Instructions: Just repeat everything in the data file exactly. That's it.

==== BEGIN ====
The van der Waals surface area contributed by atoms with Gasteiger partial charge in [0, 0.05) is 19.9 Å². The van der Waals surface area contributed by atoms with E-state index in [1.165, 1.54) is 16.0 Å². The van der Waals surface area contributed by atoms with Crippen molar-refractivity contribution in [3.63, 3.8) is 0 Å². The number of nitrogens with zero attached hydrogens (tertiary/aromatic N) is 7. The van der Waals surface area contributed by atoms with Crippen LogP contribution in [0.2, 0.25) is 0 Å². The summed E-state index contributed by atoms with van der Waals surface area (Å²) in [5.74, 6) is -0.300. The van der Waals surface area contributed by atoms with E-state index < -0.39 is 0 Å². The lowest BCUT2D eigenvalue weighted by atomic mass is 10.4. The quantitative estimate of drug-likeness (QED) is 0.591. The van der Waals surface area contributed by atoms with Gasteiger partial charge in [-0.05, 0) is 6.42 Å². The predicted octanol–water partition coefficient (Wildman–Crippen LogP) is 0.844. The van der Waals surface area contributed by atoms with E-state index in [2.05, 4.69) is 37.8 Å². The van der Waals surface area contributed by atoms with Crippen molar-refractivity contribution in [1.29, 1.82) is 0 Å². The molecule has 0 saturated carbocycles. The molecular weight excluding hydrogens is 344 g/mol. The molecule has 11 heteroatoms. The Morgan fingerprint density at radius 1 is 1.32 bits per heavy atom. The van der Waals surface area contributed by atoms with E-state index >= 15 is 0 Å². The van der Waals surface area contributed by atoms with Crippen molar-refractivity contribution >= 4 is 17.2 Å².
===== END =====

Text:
The van der Waals surface area contributed by atoms with Gasteiger partial charge in [0, 0.05) is 19.9 Å². The van der Waals surface area contributed by atoms with E-state index in [1.165, 1.54) is 16.0 Å². The van der Waals surface area contributed by atoms with Crippen molar-refractivity contribution in [3.63, 3.8) is 0 Å². The number of nitrogens with zero attached hydrogens (tertiary/aromatic N) is 7. The van der Waals surface area contributed by atoms with Crippen LogP contribution in [0.2, 0.25) is 0 Å². The summed E-state index contributed by atoms with van der Waals surface area (Å²) in [5.74, 6) is -0.300. The van der Waals surface area contributed by atoms with E-state index < -0.39 is 0 Å². The lowest BCUT2D eigenvalue weighted by atomic mass is 10.4. The quantitative estimate of drug-likeness (QED) is 0.591. The van der Waals surface area contributed by atoms with Gasteiger partial charge in [-0.05, 0) is 6.42 Å². The predicted octanol–water partition coefficient (Wildman–Crippen LogP) is 0.844. The van der Waals surface area contributed by atoms with E-state index in [2.05, 4.69) is 37.8 Å². The van der Waals surface area contributed by atoms with Crippen molar-refractivity contribution in [1.29, 1.82) is 0 Å². The molecule has 0 saturated carbocycles. The molecular weight excluding hydrogens is 344 g/mol. The molecule has 11 heteroatoms. The Morgan fingerprint density at radius 1 is 1.32 bits per heavy atom. The van der Waals surface area contributed by atoms with E-state index >= 15 is 0 Å². The van der Waals surface area contributed by atoms with Crippen molar-refractivity contribution >= 4 is 17.2 Å².